Affirmative action groups would be proud of Mfn proteins. These fusion proteins work better with diverse partners, say Detmer and Chan (page 405). The results might help explain why only certain neurons are susceptible in Charcot-Marie-Tooth disease 2A (CMT2A).
CMT2A is a neurodegenerative disease caused by dominant mutations in the mammalian mitofusin Mfn2. Along with Mfn1, Mfn2 forms oligomers that tether the outer membranes of mitochondria before they fuse. The loss of either Mfn1 or Mfn2 causes some mitochondrial fragmentation by impairing fusion.
The authors now show that, alone, many Mfn2 mutants associated with CMT2A cannot fuse mitochondria. The mutants formed complexes with either Mfn1 or wild-type Mfn2, but only complexes that included Mfn1 fused mitochondria. Mitochondria with only Mfn1 fused with mitochondria with only mutant Mfn2, suggesting that the heterooligomers do not need to form on the same organelle.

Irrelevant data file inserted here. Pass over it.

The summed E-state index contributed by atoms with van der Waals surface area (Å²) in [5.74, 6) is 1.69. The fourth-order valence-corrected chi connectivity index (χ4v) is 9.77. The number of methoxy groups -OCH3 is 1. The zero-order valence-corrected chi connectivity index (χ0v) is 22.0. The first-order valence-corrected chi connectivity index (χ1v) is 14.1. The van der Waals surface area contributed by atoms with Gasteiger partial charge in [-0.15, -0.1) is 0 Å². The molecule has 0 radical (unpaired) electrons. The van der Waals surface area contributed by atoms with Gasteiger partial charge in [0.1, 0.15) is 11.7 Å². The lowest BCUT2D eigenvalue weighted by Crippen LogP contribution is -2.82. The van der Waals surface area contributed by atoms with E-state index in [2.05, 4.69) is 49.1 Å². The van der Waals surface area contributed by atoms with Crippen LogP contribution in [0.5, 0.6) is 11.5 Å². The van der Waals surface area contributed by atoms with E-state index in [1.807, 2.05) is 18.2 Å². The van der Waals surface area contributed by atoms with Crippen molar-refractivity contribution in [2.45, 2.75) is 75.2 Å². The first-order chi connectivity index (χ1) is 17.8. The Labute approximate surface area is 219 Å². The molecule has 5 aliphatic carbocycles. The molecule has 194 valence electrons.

The group suggests that the neurons that die in patients with CMT2A, including long motor and sensory neurons, might have particularly low ratios of Mfn1 to Mfn2. They would thus lack enough Mfn1 to form productive complexes with the mutant Mfn2. The group now needs to determine how heterooligomers work and their importance compared to homooligomers.